I am surfacing for air after an intense binge reading week. Like, a don’t-talk-to-people-have-food-delivered-take-your-book-with-you-everywhere week. You know: maniacal. I think that I may have been reacting to the dream I had in which I had a visit from Thornton Wilder. (If you’re curious about that little nugget, catch up here.) I’ve been wondering what Thornton might be trying to convey. Why me? As an actual writer, is he personally offended by my amateur-hour book blog? Is he curious about how to set up his own WordPress account? Does he think my book choices are not challenging enough? Is he making fun of me behind my back to all the other ghost Pulitzer prize authors at the ghost Pulitzer prize cocktail parties?
In short, I read a lot this week because I am worried about being judged by an award-winning figment of my imagination. Let’s see how that played out at the bookstore!
The Haunting of Hill House (Shirley Jackson) Make no mistake-Shirley Jackson is here to play with your head. She knows how to scare you and she is going to scare you, so put your feet up and enjoy the ride. If you’ve read any Shirley Jackson, it’s probably her short story, “The Lottery”, because it has ascended to Required Reading status. It’s there for a reason: “The Lottery” is so scary it will hide behind your closet door just so it can scream “BOO” when you go to change your shoes. Jackson’s novel The Haunting of Hill House is a ghost story, a gothic horror novel, and a master class in subtle atmospheric manipulation. SHIRLEY JACKSON WANTS YOU NERVOUS. Using the standard horror premise, “let’s all spend the night in a haunted house and see if it’s really haunted”, Jackson uses distorted perceptions and exploits character flaws to make every word suspenseful. The wall between reality and imagination becomes thinner and thinner. What keeps us civilized? What keeps us human? How easily are we broken?
PS: Safety tip for you: Just assume the house is haunted without sleeping in it. Why am I even having to tell you this?
The Last Days Of Night (Graham Moore) Widespread use of harnessed electricity is a technological innovation that is barely 100 years old, but it is ubiquitous to the point of invisibility. Really: how often do you think about electricity? The only time I think about electricity is when I can’t find a place to charge my phone, and I need my phone charged because those candies aren’t going to crush themselves, people. The Last Days Of Night tells the origin story of all those blazing lights and Teslas that now populate daily life. The right to capitalize on the commercial adaptation of electricity for household use was an out-and-out legal brawl between Thomas Edison and George Westinghouse. The interplay between the inventors, the engineers, the businessmen, and the lawyers is fascinating. Nobody played fair, and nobody played nice. There’s no crying in the engineering lab. Graham Moore has looked at all those inscrutable historical documents and extracted a lively, incredible story that sparks and crackles. (GET IT)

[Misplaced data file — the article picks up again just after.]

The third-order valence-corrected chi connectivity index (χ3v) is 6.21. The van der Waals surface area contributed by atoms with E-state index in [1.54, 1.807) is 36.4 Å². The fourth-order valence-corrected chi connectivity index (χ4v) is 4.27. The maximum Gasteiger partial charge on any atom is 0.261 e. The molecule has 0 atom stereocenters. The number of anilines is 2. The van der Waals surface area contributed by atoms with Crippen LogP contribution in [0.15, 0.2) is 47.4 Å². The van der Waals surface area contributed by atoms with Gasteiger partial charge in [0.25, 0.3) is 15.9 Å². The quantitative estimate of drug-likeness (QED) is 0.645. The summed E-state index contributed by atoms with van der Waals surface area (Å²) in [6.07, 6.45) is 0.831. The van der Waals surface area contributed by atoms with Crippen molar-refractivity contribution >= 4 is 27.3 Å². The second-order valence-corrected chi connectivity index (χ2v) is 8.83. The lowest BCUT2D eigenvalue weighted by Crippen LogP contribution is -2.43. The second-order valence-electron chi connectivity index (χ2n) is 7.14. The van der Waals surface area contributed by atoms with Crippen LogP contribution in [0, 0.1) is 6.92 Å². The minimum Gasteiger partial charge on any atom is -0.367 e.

Arcadia (Lauren Groff) Lauren Groff’s 2015 novel, Fates and Furies, is an amazingbeautifulheartrendingmasterful book that I am still not over. (Feel free to indulge my fangirling about that book here.) Arcadia, published in 2012, is a story about the lifespan of a commune in upstate New York. From the 1970s and into the future, Groff traces the fervent idealism that gives way to the reality of the daily grind that gives way to the abandoning of the effort through the eyes of Bit. Born into the commune community, Bit grows up ranging the fields and woods of Arcadia, the commune co-founded by his parents with their charismatic friend Handy. Handy is more interested in glory and attention than in the reality of governing the commune. Working with his parents to keep their utopia afloat and then finding his way in the wider world as he grows up and the community that he loves so much falls apart, Bit sees himself as the keeper of the flame. He maintains the desire for purity and goodness, the motives that made Arcadia such an attractive proposition, even as it is doomed to fail. Groff looks at what inspires loyalty and dedication, what makes people stay together, and what damage can be done and undone over a lifetime. I love the way she threads Greek mythology into the book, illustrating that the ways people love each other and hurt each other aren’t new; they are just new to us.
I hope all this plays well when Thornton tells his friends. Maybe I’ll even get an invite to the next cocktail party.
All of these books were procured at Sundog Books in Seaside, Florida. Shop your local indie bookstore!
The Haunting of Hill House has been adapted into a movie twice, in 1963 and in 1999. (I haven’t seen them because I don’t like scary movies that scare me.)